|Houston Stewart Nicolson, Esq v. Mrs Stewart Nicolson
||6 Dec 1770
||Houston Sterwart-Nicolson was married to Mrs. Sterwart-Nicolson in 1764. Mr Nicolson having brought an action of divorce against his wife for adultery, supposedly with William Grahame a employee and servant of Sir William Maxwell of Springkell, brother-in-law of the pusuer. Mrs Nicolson made a declaration of her innocence, and she insisted that the pursuer misled the situation and created artful stories about his adultery. She, as the defender, objected to the charges and questioned the competence of the witness that her husband, Mr. Nicolson, presented because all of them were servants of Sir William Maxwell, pursuer's brother-in-law.
|Janet Robertson v. James Allan, Messenger in Perth
||27 Feb 1777
||Paternity, Adultery, Oath in Supplement
||On January 26th, 1775, Janet Robertson appeared in front of the kirk-session at Perth and accused James Allan of fathering her unborn child. Shortly after the birth of her daughter she brought action against Allan before the Magistrates of Perth for aliment. After a number of witnesses were called, most of whom testified in support of Robertson, the magistrates ruled that Allan was the father of her child. James Allan then appealed to the Court of Session, and Lord Auchinleck assoilzied (absolved) him, stating that due to lack of evidence and the supposed dishonest character of the pursuer, she was not entitled to her oath in supplement. Auchinleck based his judgment that Robertson "has no regard to truth, nor to honesty" upon the fact that she had originally accused John Allan, the nephew of the defender, of fathering her child. Upon petitioning the Court to alter Auchinleck's interlocutors, Robertson claimed that James Allan, who was married, had persuaded her to name John Allan, who was unmarried, as the father. A number of witnesses supported her claim that before giving birth she had met with the defender one night in the North Inch, where he had given her a 20-shilling note and half a guinea, "in order to induce her to give the child to his nephew, or to any body, except himself." The Court adhered to Auchinleck's interlocutor, determining that an oath in supplement may not be admitted in cases of adultery.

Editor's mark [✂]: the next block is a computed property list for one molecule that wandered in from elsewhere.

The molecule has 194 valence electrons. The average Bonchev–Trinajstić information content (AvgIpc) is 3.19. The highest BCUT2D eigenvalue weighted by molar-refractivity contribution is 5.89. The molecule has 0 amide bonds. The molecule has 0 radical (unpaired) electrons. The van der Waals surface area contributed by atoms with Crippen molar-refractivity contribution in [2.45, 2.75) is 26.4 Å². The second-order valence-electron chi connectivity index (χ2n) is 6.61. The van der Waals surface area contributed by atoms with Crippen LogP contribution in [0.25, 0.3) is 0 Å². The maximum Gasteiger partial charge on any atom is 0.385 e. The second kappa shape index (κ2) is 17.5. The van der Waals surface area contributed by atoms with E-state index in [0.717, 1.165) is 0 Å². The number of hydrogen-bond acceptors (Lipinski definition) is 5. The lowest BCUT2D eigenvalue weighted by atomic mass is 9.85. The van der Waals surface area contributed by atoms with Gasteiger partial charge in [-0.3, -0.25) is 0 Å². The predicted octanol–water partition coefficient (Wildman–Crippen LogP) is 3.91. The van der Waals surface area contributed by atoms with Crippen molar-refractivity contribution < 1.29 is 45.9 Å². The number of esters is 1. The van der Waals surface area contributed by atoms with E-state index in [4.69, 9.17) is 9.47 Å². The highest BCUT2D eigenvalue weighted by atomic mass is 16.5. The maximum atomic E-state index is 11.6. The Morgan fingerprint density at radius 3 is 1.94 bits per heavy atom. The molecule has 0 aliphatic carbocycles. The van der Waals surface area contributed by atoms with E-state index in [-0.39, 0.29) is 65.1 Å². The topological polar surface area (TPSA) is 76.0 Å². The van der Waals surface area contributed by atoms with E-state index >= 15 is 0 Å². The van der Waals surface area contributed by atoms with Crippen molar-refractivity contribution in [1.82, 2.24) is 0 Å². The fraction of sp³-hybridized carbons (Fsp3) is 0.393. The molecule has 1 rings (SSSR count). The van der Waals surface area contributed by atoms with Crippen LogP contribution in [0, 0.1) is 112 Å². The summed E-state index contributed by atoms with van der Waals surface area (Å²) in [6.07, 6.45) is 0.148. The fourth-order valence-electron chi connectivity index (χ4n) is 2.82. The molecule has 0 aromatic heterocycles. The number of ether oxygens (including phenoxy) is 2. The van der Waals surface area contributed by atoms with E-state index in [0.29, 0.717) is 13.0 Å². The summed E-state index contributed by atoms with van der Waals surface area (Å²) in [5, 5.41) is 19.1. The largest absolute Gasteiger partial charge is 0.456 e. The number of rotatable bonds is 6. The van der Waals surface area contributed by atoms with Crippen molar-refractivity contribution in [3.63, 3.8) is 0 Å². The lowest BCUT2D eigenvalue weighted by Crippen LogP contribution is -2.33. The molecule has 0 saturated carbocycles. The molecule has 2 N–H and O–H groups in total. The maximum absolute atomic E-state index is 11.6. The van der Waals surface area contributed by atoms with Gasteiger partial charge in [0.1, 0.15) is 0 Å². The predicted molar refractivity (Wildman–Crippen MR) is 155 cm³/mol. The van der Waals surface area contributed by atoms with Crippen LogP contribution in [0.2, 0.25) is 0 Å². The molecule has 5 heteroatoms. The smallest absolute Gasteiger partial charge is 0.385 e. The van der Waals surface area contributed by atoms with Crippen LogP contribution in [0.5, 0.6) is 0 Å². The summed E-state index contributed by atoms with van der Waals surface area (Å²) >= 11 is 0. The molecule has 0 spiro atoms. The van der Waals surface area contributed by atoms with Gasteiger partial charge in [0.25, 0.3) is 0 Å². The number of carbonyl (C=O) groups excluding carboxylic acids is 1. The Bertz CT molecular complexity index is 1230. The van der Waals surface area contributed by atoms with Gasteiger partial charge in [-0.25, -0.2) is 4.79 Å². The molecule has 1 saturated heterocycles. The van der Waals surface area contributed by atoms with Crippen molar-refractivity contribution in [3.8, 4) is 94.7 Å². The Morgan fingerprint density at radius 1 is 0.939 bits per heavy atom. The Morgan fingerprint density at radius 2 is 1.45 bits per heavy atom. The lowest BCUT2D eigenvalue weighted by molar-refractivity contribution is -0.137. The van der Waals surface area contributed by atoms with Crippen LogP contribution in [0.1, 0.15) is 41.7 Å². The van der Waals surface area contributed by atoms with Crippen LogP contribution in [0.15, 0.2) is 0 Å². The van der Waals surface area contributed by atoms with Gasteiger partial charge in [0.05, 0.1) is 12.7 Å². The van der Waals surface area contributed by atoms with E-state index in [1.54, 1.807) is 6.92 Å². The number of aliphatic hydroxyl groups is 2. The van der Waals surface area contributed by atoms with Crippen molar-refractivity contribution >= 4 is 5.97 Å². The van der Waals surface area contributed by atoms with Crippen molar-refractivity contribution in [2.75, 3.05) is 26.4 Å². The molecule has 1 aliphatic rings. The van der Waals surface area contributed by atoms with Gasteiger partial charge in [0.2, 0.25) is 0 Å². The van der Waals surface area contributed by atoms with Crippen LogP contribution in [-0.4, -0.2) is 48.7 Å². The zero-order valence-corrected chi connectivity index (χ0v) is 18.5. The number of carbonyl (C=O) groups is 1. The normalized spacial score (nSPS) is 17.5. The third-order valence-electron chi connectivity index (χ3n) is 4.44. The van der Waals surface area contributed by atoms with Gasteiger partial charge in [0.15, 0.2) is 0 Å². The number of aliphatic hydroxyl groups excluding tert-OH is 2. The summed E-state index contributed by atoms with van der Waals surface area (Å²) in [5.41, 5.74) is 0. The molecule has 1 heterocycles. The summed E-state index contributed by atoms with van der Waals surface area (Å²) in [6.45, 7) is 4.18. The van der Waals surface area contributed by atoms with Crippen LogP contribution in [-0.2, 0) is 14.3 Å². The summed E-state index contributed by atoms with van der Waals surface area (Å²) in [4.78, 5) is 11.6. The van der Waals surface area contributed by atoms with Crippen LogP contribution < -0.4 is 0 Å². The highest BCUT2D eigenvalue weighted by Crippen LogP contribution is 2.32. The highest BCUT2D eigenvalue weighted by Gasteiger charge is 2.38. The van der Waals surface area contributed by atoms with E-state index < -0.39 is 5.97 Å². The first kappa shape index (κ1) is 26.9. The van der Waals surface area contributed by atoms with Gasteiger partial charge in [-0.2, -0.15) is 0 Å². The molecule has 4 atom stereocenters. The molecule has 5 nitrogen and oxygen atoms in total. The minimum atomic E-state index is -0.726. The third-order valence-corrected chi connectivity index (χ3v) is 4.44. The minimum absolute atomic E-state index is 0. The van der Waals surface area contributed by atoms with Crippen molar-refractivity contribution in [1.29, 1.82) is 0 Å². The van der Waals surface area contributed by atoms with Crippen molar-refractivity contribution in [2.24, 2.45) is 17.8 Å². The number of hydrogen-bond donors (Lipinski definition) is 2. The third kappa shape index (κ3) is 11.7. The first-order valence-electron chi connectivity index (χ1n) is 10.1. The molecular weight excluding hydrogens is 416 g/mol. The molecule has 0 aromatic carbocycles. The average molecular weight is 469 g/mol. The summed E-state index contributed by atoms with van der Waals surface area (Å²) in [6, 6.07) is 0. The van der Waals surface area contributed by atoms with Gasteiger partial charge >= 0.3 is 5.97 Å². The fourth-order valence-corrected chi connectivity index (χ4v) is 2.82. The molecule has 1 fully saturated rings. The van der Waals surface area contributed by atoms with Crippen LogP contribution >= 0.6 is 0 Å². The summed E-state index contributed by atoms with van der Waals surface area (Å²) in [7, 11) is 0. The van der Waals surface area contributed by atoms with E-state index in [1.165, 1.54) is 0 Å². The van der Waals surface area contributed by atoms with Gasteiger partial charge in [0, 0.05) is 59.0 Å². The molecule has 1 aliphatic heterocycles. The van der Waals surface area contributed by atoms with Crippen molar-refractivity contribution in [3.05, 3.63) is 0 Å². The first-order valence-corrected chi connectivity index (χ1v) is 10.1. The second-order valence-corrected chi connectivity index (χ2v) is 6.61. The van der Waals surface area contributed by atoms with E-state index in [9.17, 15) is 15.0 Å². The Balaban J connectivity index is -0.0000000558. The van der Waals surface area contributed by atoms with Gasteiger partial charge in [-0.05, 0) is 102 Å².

|Lockhart v. Henderson
||7 Dec 1799
||Divorce, Infidelity, Adultery
||Jean Lockhart sought a divorce from James Henderson on grounds of adultery. Henderson counterclaimed that Lockhart had committed adultery. In 1793, the couple reconciled from a previous split over accusations of infidelity. In the new case, Henderson allegedly resumed his adultery, whereas Lockhart denied any extramarital affairs. Lockhart accused Henderson of marrying for her money. The legal proceedings hinged on whether Henderson's claim that Lockhart continued her adulterous activity barred her divorce proceedings.